U.S.-China Trade War a Great Concern for Thailand, Prayuth Says By Bloomberg


&copy Bloomberg. A truck-mounted crane operator is reflected in a mirror at the S.V. Depot Co. depot in Bangkok, Thailand on Friday, July 21, 2017. Near-record foreign exchange reserves and a current-account surplus have burnished the baht’s appeal as a regional haven and attracted foreign capital to Thai bonds. The baht is a complication for policy makers trying to nurture a recovery in an economy where exports account for about 70 percent of gross domestic product.

(Bloomberg) — The U.S.-China trade war is a serious concern for Thailand that has the potential to undermine global business, Prime Minister Prayuth Chan-Ocha said.

“We have to alleviate this tension and create a greater balance,” Prayuth said in a speech at the Bloomberg Asean Business Summit in Bangkok on Friday. The trade dispute had led to “greater uncertainty in the global economic situation and greater competition,” he said, noting Thailand was trying to expedite the Regional Comprehensive Economic Partnership trade agreement.

Referencing the contested March 24 election that saw him win a second term in office, Prayuth said: “I can assure the private sector that Asean and Thailand are ready.”

Lawmakers backed Prayuth to return as premier in a parliamentary vote held more than two months after a disputed general election in March. The former army chief seized power in a coup in 2014 after a period of unrest, ushering in one of Thailand’s longest spells under a junta until this year’s vote.

He now leads a sprawling 19-party, pro-military coalition with only a slim majority in the elected lower house, leading to speculation his administration may struggle to complete its four-year term.

An opposition bloc that’s fiercely critical of what it sees as the continuation of military rule controls almost half the lower house, raising the possibility of friction that could hamper policy making.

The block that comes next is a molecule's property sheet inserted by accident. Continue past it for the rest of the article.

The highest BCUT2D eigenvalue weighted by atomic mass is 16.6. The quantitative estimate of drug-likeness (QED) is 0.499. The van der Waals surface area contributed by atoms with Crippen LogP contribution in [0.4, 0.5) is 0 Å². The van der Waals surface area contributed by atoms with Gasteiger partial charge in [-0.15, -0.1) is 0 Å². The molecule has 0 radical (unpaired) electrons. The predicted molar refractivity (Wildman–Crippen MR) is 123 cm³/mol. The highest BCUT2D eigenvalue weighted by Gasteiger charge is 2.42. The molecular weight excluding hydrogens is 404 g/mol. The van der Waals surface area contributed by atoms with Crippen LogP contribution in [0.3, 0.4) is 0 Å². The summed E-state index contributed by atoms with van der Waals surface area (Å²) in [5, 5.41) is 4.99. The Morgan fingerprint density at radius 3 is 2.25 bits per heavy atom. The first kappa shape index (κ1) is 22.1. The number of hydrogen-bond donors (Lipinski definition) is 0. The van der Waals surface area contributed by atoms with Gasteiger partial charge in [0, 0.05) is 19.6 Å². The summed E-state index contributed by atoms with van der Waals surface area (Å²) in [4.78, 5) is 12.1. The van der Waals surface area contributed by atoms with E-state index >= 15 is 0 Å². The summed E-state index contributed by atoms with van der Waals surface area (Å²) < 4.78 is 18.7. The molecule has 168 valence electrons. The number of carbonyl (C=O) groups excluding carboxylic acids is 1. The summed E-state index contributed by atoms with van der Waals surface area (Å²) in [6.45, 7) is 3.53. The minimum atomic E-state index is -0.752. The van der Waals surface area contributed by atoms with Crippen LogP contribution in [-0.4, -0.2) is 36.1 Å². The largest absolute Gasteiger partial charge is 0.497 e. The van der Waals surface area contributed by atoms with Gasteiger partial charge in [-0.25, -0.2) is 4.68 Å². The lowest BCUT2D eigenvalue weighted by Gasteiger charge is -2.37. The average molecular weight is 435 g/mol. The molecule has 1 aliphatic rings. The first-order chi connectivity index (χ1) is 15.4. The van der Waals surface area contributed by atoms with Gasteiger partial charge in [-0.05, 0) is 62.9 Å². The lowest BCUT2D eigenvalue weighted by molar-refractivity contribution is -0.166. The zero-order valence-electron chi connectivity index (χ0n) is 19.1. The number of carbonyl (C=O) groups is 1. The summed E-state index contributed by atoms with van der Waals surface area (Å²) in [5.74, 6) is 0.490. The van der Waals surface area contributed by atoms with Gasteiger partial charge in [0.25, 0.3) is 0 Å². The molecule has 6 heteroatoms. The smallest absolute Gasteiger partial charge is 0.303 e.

Prayuth was elected prime minister in a joint vote of the elected lower chamber and junta-appointed Senate.

His return marks a victory for the military and royalist elite in Bangkok, who have used the courts or coups to overturn election results for more than a decade to prevent exiled former Prime Minister Thaksin Shinawatra or his allies from retaining power.

The incoming administration faces the weakest economic growth since 2014 as exports, investment and tourism fizzle.

Prayuth has prioritized infrastructure and technological upgrades, as well as removing red tape, to bolster the outlook for Southeast Asia’s second-largest economy.

Some major projects were slowed by the delay in government formation after the March election. Prayuth’s choice of Cabinet ministers needs endorsement by King Maha Vajiralongkorn, and key policies are expected to be unveiled by July.

Thailand is the chair of the Association of Southeast Asian Nations this year and hosting the 34th summit of the 10-nation bloc’s leaders through Sunday.

The government has said Thailand will use its position as Asean chair to push for the finalization of the 16-nation Regional Comprehensive Economic Partnership trade pact — which is backed by China — before the end of 2019.

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